I am currently reading the book The Family That Overtook Christ by Fr. M. Raymond. It is the story of St. Bernard of Clairvaux and his family, who all became saints, venerables, blesseds, or some degree of holy people.
At one point in the book there is a discussion of the mother, Alice, her holy life and deeds, and the fact that she attained her sanctity by "just being a mother". The fictitious characters who are discussing her sanctity go on about how so often people think they have to be someone else, do daring deeds or give up great potential to do menial deeds, to be holy. They come back to this refrain which Alice taught them, that one should simply be oneself.
I found myself all at once thinking how strange it sounds for anyone to question that she could have attained sanctity by "just being a mother". It's no easy job, of course. Whatever do you mean she was "just" a mother?! And at the very same time I remember vividly walking to my classes at the University here before I was married with this directive of God ringing in my ears, that I should be myself. And feeling downright frightened by the prospect. It was something that the Lord brought me back to many a time from my entrance into the Church until those days... probably until getting married.
What was so frightening about being myself? Do I still find it frightening?
Maybe the fright arose from the fact that I felt very alone. Although I was in the Church, the Church was not in me, deeply at least, for the first several years I was Catholic. It's like the parable of the different kinds of ground. I had rocky and hard ground, and it took quite a bit of grace work for the ground to be broken up, watered, fertilized, watered some more, to the point where the surface was workable and fertile -- able to receive and sustain that which God wanted me to have. And so I felt very alone.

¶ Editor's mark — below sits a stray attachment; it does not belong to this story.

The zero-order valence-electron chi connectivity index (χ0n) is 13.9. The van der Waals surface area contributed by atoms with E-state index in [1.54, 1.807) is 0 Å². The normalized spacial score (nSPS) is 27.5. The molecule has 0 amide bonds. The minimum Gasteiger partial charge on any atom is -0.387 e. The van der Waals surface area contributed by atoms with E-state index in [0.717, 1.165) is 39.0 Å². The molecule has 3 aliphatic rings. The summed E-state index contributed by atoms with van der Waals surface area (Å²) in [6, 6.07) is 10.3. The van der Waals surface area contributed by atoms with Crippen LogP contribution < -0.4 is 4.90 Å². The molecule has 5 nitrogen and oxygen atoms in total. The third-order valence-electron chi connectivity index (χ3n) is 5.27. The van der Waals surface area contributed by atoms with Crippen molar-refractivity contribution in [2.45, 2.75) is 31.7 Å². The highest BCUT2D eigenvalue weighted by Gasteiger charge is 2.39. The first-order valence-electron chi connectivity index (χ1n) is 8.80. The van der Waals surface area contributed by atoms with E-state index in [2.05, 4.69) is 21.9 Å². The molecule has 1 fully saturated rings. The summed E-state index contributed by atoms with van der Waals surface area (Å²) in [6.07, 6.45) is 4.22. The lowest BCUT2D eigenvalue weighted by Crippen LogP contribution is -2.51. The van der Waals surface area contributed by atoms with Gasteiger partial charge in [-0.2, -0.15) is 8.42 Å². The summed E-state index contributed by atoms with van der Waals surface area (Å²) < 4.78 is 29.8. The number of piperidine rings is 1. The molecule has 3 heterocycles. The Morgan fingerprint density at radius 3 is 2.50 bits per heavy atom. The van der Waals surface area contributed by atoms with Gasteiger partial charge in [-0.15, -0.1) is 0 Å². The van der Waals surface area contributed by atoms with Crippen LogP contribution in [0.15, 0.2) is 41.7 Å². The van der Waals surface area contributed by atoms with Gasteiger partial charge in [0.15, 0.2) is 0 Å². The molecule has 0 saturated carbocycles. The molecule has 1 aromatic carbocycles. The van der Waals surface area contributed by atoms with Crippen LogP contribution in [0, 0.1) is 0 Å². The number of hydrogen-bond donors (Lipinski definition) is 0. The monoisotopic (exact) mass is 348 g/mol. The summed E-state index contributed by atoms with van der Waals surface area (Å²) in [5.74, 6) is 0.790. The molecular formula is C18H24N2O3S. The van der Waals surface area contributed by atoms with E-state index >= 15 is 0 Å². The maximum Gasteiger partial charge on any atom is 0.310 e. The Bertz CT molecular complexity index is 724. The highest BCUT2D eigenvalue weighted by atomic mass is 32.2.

Alone is not how God created us to be. We are created to belong to others, to be in relation to others, to be able to open our hearts and be human with other humans, without having to constantly shield ourselves or hide away, or lash out at others.
So if we are commissioned to be ourselves but feel no connection, the fear is, who will love me, who will protect me, how will I find any happiness. And I think our time and energy is spent trying to surround ourselves with things, or people used as things, to buoy us up. But we only need a buoy when we are otherwise drowning.
To say it another way, I cannot really be myself apart from God. He made me, after all. In Him I'm complete. Without Him I'm broken pottery.
So, yes, I was terrified to be called to be myself because it sounded incredibly risky.
But I have to say I'm not terrified anymore. I may not always live fully myself, but I'm not terrified to do so, either. There are many times I don't know exactly how to go out being myself, and many, many times that I realize being myself is extremely weird in the eyes of other people. I risk the disapproval of others, or the disinterest of others -- don't know which of those hurts more.
But I think walking with Christ on a daily basis is the only path to being real. Jesus always takes us back to our hearts, and when we come to Him heedfully He will show us exactly our need, and then show us how He will fulfill the need.
What a waste we make of our lives if we don't walk with Christ. "What does it profit a man if he gain the whole world, yet lose his very self?" Thanks be to God that He is merciful, and makes over even our years of wandering, aloneness and pain into treasure.